Love*Com Book 13

The college struggles from the previous two books continue to have ramifications, adding drama to this goofy romantic comedy.

Love*Com Book 13 cover
Love*Com Book 13
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A couple, friends of main pair Risa and Otani, are facing separation, since she got into college and he didn’t. The relationship of the two seems vulnerable, with all these changes, so another boy, a judo champion, is muscling in on the girl. Otani winds up promising “let’s you and him fight” in a classic sitcom situation of having to train quickly for a competition one’s completely over-matched for.

Thankfully, not a lot of time is spent on the battle and training — the important thing is being willing to fight for the one you love, a message any young romantic will appreciate. The surrounding setup is a bit over the top, which provides the funny, but the underlying emotions are still plausible to readers. The artistic focus on well-drawn faces — eyes, mouths, and eyebrows — makes it easy to keep up with what the characters are thinking and feeling.

After that comes some family conflict, with Risa’s younger brother about to start at her high school, which he’s cranky about. (He wanted to aim higher.) She and her friends try to show him around while acting particularly juvenile, which doesn’t help his impression, but at least they seem like real kids. Brother thinks Otani is the only cool one and so should break up with Risa. This, understandably, doesn’t lead to harmony between the siblings. The real conflict arises, though, when the previously unseen Grandpa decides to set Risa up with someone better suited for her (i.e., taller) while distracting Otani with a professional flirt.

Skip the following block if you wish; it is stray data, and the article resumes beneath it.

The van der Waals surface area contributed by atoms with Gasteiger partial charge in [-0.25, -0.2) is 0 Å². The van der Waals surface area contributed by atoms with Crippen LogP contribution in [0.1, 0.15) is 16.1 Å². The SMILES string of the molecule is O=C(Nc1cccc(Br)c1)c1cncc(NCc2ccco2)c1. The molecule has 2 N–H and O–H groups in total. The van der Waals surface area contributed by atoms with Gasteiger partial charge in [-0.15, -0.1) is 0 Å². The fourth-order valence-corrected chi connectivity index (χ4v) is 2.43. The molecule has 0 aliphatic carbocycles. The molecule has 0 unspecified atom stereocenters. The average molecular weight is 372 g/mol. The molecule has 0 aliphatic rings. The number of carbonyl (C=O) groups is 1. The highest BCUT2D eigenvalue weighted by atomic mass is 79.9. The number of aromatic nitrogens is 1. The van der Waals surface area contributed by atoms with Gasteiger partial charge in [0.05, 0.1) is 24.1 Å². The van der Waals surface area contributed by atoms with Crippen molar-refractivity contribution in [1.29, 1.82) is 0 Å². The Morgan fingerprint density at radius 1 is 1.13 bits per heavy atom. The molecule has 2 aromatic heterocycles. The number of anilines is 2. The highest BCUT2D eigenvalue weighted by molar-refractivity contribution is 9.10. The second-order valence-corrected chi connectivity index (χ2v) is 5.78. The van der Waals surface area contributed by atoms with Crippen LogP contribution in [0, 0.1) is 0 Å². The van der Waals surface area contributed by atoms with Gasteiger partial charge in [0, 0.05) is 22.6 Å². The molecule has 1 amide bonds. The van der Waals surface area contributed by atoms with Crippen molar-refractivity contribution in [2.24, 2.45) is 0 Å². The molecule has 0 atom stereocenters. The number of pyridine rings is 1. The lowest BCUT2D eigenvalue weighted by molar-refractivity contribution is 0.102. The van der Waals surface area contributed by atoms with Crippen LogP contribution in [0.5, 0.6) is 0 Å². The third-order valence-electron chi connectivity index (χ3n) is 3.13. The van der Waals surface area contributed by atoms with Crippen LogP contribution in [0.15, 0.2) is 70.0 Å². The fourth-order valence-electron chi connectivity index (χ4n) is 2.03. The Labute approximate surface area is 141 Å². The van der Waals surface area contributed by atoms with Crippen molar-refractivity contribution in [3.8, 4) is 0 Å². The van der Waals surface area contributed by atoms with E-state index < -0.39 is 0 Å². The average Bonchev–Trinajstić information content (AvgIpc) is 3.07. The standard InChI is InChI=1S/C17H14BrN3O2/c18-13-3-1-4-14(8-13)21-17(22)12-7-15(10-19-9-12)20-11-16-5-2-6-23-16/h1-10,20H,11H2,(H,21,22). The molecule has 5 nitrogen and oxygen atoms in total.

I’m impressed by how Aya Nakahara keeps a very basic premise — tall girl and short boy in love — fresh by introducing different twists and characters as needed. The types may seem familiar, but that just makes it easier to get into situations quickly. At first, the conflicts keeping the two apart were created by themselves: ignorance (of their feelings), then mismatched timing. Now, to keep the story going, the conflicts are external, based on the objections of family members. It’s a movement from the self to the community, although ultimately, it all comes back to trust, an interior virtue.

(A complimentary copy for this review was provided by the publisher.)


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